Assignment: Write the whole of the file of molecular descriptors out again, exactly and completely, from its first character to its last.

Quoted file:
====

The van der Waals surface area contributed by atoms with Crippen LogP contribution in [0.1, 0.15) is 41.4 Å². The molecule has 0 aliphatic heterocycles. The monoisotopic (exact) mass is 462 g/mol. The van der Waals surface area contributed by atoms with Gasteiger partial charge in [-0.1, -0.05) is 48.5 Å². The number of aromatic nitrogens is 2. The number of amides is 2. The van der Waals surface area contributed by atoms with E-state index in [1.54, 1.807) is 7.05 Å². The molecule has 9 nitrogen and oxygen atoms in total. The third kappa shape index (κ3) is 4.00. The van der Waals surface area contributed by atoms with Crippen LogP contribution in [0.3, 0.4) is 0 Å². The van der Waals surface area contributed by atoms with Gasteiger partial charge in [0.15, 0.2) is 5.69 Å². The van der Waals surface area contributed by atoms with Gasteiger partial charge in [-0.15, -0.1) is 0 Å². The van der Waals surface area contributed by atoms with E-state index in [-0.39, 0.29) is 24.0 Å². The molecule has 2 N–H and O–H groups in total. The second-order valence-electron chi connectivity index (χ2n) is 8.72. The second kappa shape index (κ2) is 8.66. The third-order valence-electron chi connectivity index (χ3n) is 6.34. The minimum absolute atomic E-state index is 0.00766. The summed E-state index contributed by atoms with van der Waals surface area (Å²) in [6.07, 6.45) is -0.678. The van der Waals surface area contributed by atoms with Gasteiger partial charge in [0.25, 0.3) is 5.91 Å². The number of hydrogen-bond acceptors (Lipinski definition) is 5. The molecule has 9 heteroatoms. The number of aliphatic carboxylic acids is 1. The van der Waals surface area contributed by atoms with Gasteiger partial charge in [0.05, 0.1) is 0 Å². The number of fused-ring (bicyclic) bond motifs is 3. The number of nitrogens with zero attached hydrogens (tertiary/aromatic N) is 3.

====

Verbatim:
The van der Waals surface area contributed by atoms with Crippen LogP contribution in [0.1, 0.15) is 41.4 Å². The molecule has 0 aliphatic heterocycles. The monoisotopic (exact) mass is 462 g/mol. The van der Waals surface area contributed by atoms with Gasteiger partial charge in [-0.1, -0.05) is 48.5 Å². The number of aromatic nitrogens is 2. The number of amides is 2. The van der Waals surface area contributed by atoms with E-state index in [1.54, 1.807) is 7.05 Å². The molecule has 9 nitrogen and oxygen atoms in total. The third kappa shape index (κ3) is 4.00. The van der Waals surface area contributed by atoms with Crippen LogP contribution in [0.3, 0.4) is 0 Å². The van der Waals surface area contributed by atoms with Gasteiger partial charge in [0.15, 0.2) is 5.69 Å². The van der Waals surface area contributed by atoms with Gasteiger partial charge in [-0.15, -0.1) is 0 Å². The van der Waals surface area contributed by atoms with E-state index in [-0.39, 0.29) is 24.0 Å². The molecule has 2 N–H and O–H groups in total. The second-order valence-electron chi connectivity index (χ2n) is 8.72. The second kappa shape index (κ2) is 8.66. The third-order valence-electron chi connectivity index (χ3n) is 6.34. The minimum absolute atomic E-state index is 0.00766. The summed E-state index contributed by atoms with van der Waals surface area (Å²) in [6.07, 6.45) is -0.678. The van der Waals surface area contributed by atoms with Gasteiger partial charge in [0.25, 0.3) is 5.91 Å². The number of hydrogen-bond acceptors (Lipinski definition) is 5. The molecule has 9 heteroatoms. The number of aliphatic carboxylic acids is 1. The van der Waals surface area contributed by atoms with Gasteiger partial charge in [0.05, 0.1) is 0 Å². The number of fused-ring (bicyclic) bond motifs is 3. The number of nitrogens with zero attached hydrogens (tertiary/aromatic N) is 3.